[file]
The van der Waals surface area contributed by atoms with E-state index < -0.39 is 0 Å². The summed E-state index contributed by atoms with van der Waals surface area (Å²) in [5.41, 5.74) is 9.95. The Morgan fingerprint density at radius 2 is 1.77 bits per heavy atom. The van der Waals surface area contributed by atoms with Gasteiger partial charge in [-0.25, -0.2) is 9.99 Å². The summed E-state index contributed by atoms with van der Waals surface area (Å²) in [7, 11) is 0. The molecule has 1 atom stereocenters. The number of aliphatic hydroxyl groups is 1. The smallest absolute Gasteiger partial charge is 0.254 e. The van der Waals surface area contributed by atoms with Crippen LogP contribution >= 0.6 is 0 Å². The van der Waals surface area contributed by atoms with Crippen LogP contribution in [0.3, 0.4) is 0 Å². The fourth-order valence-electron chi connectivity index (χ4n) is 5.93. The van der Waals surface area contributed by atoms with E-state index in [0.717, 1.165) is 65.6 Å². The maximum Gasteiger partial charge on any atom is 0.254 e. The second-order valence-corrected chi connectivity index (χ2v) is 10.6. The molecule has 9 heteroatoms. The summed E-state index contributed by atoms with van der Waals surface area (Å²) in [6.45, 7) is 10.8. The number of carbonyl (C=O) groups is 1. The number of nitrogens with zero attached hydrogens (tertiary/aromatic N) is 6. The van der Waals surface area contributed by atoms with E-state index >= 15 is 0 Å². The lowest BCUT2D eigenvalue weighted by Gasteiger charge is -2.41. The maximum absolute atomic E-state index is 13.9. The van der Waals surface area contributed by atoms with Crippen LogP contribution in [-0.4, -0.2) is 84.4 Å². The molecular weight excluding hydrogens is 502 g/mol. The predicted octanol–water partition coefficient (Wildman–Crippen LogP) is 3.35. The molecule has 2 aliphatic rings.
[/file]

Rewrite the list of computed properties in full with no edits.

The van der Waals surface area contributed by atoms with E-state index < -0.39 is 0 Å². The summed E-state index contributed by atoms with van der Waals surface area (Å²) in [5.41, 5.74) is 9.95. The Morgan fingerprint density at radius 2 is 1.77 bits per heavy atom. The van der Waals surface area contributed by atoms with Gasteiger partial charge in [-0.25, -0.2) is 9.99 Å². The summed E-state index contributed by atoms with van der Waals surface area (Å²) in [7, 11) is 0. The molecule has 1 atom stereocenters. The number of aliphatic hydroxyl groups is 1. The smallest absolute Gasteiger partial charge is 0.254 e. The van der Waals surface area contributed by atoms with Crippen LogP contribution >= 0.6 is 0 Å². The van der Waals surface area contributed by atoms with Crippen LogP contribution in [0.3, 0.4) is 0 Å². The fourth-order valence-electron chi connectivity index (χ4n) is 5.93. The van der Waals surface area contributed by atoms with E-state index in [0.717, 1.165) is 65.6 Å². The maximum Gasteiger partial charge on any atom is 0.254 e. The second-order valence-corrected chi connectivity index (χ2v) is 10.6. The molecule has 9 heteroatoms. The summed E-state index contributed by atoms with van der Waals surface area (Å²) in [6.45, 7) is 10.8. The number of carbonyl (C=O) groups is 1. The number of nitrogens with zero attached hydrogens (tertiary/aromatic N) is 6. The van der Waals surface area contributed by atoms with E-state index >= 15 is 0 Å². The lowest BCUT2D eigenvalue weighted by Gasteiger charge is -2.41. The maximum absolute atomic E-state index is 13.9. The van der Waals surface area contributed by atoms with Crippen LogP contribution in [-0.4, -0.2) is 84.4 Å². The molecular weight excluding hydrogens is 502 g/mol. The predicted octanol–water partition coefficient (Wildman–Crippen LogP) is 3.35. The molecule has 2 aliphatic rings.